Date of Award


Document Type

Open Access Dissertation


School of Journalism and Mass Communications

First Advisor

Kathy Roberts Forde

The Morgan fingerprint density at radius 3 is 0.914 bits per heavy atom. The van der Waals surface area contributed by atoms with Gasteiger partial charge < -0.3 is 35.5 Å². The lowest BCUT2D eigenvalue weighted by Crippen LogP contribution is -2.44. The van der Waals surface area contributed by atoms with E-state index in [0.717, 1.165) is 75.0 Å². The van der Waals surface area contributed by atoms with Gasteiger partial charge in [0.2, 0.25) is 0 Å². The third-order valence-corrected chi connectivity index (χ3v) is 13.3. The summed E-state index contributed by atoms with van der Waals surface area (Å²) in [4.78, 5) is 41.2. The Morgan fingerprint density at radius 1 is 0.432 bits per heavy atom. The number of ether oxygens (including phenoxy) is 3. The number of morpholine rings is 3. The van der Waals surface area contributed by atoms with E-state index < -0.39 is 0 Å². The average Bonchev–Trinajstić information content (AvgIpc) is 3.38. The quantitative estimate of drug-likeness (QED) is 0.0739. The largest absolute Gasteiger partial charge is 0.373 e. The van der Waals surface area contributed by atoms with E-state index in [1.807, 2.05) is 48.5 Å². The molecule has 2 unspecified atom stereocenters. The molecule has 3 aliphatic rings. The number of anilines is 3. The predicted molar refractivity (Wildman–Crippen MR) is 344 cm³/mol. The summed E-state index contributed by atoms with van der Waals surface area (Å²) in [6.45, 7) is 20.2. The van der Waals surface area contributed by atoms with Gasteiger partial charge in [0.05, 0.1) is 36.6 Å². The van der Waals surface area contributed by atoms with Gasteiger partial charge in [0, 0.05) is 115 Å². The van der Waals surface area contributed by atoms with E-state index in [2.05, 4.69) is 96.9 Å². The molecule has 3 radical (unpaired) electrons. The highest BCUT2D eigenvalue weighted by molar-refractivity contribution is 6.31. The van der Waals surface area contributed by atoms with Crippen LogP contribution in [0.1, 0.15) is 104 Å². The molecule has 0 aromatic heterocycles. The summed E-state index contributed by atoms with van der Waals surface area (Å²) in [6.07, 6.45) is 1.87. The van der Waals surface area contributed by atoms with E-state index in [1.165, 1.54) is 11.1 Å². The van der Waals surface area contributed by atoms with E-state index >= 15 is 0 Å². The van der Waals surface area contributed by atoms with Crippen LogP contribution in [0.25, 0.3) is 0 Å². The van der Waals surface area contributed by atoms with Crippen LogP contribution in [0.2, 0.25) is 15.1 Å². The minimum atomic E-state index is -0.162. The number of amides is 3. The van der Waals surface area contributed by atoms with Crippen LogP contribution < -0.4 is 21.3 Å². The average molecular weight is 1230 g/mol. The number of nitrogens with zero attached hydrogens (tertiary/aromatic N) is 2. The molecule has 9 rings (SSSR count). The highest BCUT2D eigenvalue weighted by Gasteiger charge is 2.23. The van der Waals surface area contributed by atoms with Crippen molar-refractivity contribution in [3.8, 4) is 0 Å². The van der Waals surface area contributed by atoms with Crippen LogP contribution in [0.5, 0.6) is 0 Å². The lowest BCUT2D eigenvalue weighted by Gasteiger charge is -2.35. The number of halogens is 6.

This dissertation contends that print culture – newspapers in particular – played a decisive role in launching the black civil rights movement and shaping the white response to it during the middle of the twentieth century. Focusing on South Carolina, this study is the first to use civil sphere theory and frame analysis to explore the role of cultural expression in the political struggle over black equality in the years immediately before and after World War II. It shows how African-American editors and other activists made strategic use of the society’s symbolic codes concerning justice, freedom, and liberty to elicit empathy from potential allies and break down opposition to political and social acceptance. At the same time, this dissertation examines how some whites employed an equally powerful “discourse of repression” to limit the black movement’s gains and help launch the modern conservative movement. By placing cultural symbolism and interpretive communication at the heart of civic life, this study reveals the inextricable link between mass media, public opinion, and formal political power. In doing so, it raises new questions about the received historical narrative of a fully emerged professionalized, independent, and nonpartisan daily press in the United States by the second half of the twentieth century. This dissertation reveals a deep connection between South Carolina’s white press and partisan politics in the state well into the 1970s. Yet it also shows how partisan journalists had begun to hide their activism from the public to maintain their status as independent sources of information and interpretation.